Sprawled across three different continental plates and contorted like an odd starfish, Indonesia’s Sulawesi island is home to a bewildering range of creatures — including more than 100 mammals found nowhere else on Earth. As the world’s 11th largest island, it also seems to have played a central role in humanity’s journey across the planet.
More than 45,000 years ago, people were making art here. Mysterious stone tools have been found in sediments dating back around 200,000 years. And the island was, more than likely, a key stepping stone in human expansion to Australia.
Compared to the Asian mainland, Sulawesi would have been a remarkably easy place to live, says Adam Brumm, an archeologist at Australia’s Griffith University who has excavated extensively on the tropical island.
“Coming from part of mainland Asia, where there are tigers and all sorts of other dangerous predators, once you get to Sulawesi, there’s no predators larger in size than a civet cat,” he says. “You’ve got a relatively high number of animal species that you’re able to hunt … Potentially it could have been a really optimal or productive environment.”
And hominins seem to have reached the island relatively early. Stone flakes and cores have been found around Cabenge in southern Sulawesi, and tools found at a nearby site, Talepu, date back at least 118,000 years and are probably considerably older. It’s still unclear who made these tools. Candidates run from the Denisovans, the mysterious people discovered in Siberia, to Homo erectus, an early human ancestor, and Homo floresiensis, the miniature early human dubbed the “Flores hobbit.”
But other possibilities exist. “We’ve already got these exciting, bizarre, flamboyantly endemic hominin species from Flores, to the south, and from the Philippines, to the north,” Brumm says. “So we suspect there could also be some bizarre little hominin on Sulawesi, as well, that we just haven’t found any evidence for.”
Early Imagination in Art
The art found within the island’s extensive karst landscapes has captured the most attention. In one of these areas, a 175-square-mile expanse known as the Maros-Pangkep karst, Brumm and his colleagues have dated a painting of a Sulawesi pig species to at least 45,500 years ago.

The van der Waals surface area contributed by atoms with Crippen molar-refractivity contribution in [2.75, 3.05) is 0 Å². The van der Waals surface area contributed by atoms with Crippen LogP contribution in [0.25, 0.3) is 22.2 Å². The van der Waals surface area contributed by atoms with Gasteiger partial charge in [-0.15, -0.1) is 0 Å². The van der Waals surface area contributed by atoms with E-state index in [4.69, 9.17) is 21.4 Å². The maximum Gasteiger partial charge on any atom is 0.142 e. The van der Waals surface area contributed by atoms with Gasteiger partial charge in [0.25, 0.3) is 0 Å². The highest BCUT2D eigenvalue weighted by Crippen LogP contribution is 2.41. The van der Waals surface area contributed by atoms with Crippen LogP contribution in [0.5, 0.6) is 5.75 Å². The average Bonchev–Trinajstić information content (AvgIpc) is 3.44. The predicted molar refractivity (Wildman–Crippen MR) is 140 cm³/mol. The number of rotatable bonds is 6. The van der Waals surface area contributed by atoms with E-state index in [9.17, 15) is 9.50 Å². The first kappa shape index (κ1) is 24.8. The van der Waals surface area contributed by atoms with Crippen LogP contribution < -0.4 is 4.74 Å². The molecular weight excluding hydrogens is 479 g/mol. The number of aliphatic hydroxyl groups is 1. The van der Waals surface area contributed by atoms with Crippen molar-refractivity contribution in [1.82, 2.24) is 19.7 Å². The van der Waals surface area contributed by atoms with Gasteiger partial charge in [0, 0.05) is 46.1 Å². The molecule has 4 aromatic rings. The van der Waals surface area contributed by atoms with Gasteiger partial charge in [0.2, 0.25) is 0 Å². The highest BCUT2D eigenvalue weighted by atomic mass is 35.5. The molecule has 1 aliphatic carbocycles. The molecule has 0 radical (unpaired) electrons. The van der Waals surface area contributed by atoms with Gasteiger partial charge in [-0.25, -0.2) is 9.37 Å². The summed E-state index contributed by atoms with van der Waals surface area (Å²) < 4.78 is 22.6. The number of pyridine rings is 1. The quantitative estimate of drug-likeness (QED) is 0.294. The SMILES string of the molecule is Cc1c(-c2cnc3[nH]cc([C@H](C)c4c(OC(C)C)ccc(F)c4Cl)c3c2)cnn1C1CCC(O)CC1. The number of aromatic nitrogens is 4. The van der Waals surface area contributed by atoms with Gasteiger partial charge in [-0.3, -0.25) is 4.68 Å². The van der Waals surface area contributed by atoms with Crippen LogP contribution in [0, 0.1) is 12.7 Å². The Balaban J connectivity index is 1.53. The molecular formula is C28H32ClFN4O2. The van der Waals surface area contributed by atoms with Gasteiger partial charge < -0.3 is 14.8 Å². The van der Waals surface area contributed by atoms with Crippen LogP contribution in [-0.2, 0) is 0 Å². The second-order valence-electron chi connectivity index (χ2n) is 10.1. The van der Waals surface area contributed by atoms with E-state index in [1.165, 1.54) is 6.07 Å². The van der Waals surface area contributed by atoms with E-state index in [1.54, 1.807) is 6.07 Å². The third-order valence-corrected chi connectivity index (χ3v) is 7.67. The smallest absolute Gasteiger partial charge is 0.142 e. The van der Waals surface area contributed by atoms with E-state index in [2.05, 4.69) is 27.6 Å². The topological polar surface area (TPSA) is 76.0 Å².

He’s even more excited by a painting of a warty pig at a site called Leang Bulu Sipong 4, that’s at least 43,900 years old. “That animal painting is part of a larger scene and narrative composition, which, as far as we can tell, depicts a series of part-human, part-animal creatures hunting warty pigs and dwarf bovids, using spears or even ropes,” says Brumm.
This seems to be not only the earliest evidence of a picture story anywhere in the world, but the first known depiction of creatures that could only have come from human imagination. “We suspect this is part of some mythological narrative, related to the beliefs of these early people,” he says.
Considering the focus of the art pieces, Brumm believes that early humans on Sulawesi may have had a spiritual connection to the island’s unique fauna, particularly wild pig species. The Sulawesi bear cuscus, a tree-dwelling marsupial unique to the island, also seems to have played a symbolic role. “I think there was some form of connection with the cuscus, in the sense that we find the drilled finger bones used as a necklace or an ornament of some kind,” he says.
The route to Australia
When sea levels were lower during the last ice age, Australia, New Guinea and Tasmania formed a single landmass known as Sahul. Modeling suggests that a route passing through Sulawesi would have been the easiest way for humans to reach Sahul and what is today Australia — not least because each island along the way would have been visible from the preceding spot.
“We’re fairly sure that our species had already established itself in Australia by 65,000 years ago,” Brumm says. “So there is a possibility that we have modern humans first arriving in Sulawesi at least 65,000 years ago.” It’s likely that more very ancient art remains to be discovered — or simply to be dated.
A further tantalizing possibility remains to be explored: “Based on the genetic makeup of modern people in Australia, in Aboriginal Australians and Melanesian populations in particular … we find the genetic legacy of the Denisovans,” Brumm says. “So for understanding the nature of interactions between the Denisovans and our species ... I think research on [Sulawesi] could throw up some really surprising discoveries.